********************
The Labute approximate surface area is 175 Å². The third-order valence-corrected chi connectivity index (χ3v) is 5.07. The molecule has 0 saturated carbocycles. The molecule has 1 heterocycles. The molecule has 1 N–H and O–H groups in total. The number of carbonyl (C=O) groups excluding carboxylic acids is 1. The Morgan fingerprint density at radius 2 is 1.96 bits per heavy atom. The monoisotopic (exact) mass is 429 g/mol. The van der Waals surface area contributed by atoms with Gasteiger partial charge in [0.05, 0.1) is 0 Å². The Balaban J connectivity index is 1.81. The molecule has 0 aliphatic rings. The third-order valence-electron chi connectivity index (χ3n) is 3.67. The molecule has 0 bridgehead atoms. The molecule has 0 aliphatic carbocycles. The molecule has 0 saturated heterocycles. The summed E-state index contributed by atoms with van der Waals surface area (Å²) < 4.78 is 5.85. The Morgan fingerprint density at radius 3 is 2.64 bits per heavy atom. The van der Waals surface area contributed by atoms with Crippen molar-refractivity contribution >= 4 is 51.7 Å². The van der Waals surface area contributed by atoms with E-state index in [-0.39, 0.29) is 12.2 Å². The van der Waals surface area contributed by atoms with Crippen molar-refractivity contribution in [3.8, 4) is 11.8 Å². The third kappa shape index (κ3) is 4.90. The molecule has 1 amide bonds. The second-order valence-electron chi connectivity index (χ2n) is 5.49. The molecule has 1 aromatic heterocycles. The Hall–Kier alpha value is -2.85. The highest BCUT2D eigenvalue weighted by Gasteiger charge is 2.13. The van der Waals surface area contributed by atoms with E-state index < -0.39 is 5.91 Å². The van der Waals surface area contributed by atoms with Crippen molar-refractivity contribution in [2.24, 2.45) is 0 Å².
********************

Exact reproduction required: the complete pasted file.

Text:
The Labute approximate surface area is 175 Å². The third-order valence-corrected chi connectivity index (χ3v) is 5.07. The molecule has 0 saturated carbocycles. The molecule has 1 heterocycles. The molecule has 1 N–H and O–H groups in total. The number of carbonyl (C=O) groups excluding carboxylic acids is 1. The Morgan fingerprint density at radius 2 is 1.96 bits per heavy atom. The monoisotopic (exact) mass is 429 g/mol. The van der Waals surface area contributed by atoms with Gasteiger partial charge in [0.05, 0.1) is 0 Å². The Balaban J connectivity index is 1.81. The molecule has 0 aliphatic rings. The third-order valence-electron chi connectivity index (χ3n) is 3.67. The molecule has 0 bridgehead atoms. The molecule has 0 aliphatic carbocycles. The molecule has 0 saturated heterocycles. The summed E-state index contributed by atoms with van der Waals surface area (Å²) < 4.78 is 5.85. The Morgan fingerprint density at radius 3 is 2.64 bits per heavy atom. The van der Waals surface area contributed by atoms with Crippen molar-refractivity contribution >= 4 is 51.7 Å². The van der Waals surface area contributed by atoms with E-state index in [-0.39, 0.29) is 12.2 Å². The van der Waals surface area contributed by atoms with Crippen molar-refractivity contribution in [3.8, 4) is 11.8 Å². The third kappa shape index (κ3) is 4.90. The molecule has 1 amide bonds. The second-order valence-electron chi connectivity index (χ2n) is 5.49. The molecule has 1 aromatic heterocycles. The Hall–Kier alpha value is -2.85. The highest BCUT2D eigenvalue weighted by Gasteiger charge is 2.13. The van der Waals surface area contributed by atoms with E-state index < -0.39 is 5.91 Å². The van der Waals surface area contributed by atoms with Crippen molar-refractivity contribution in [2.24, 2.45) is 0 Å².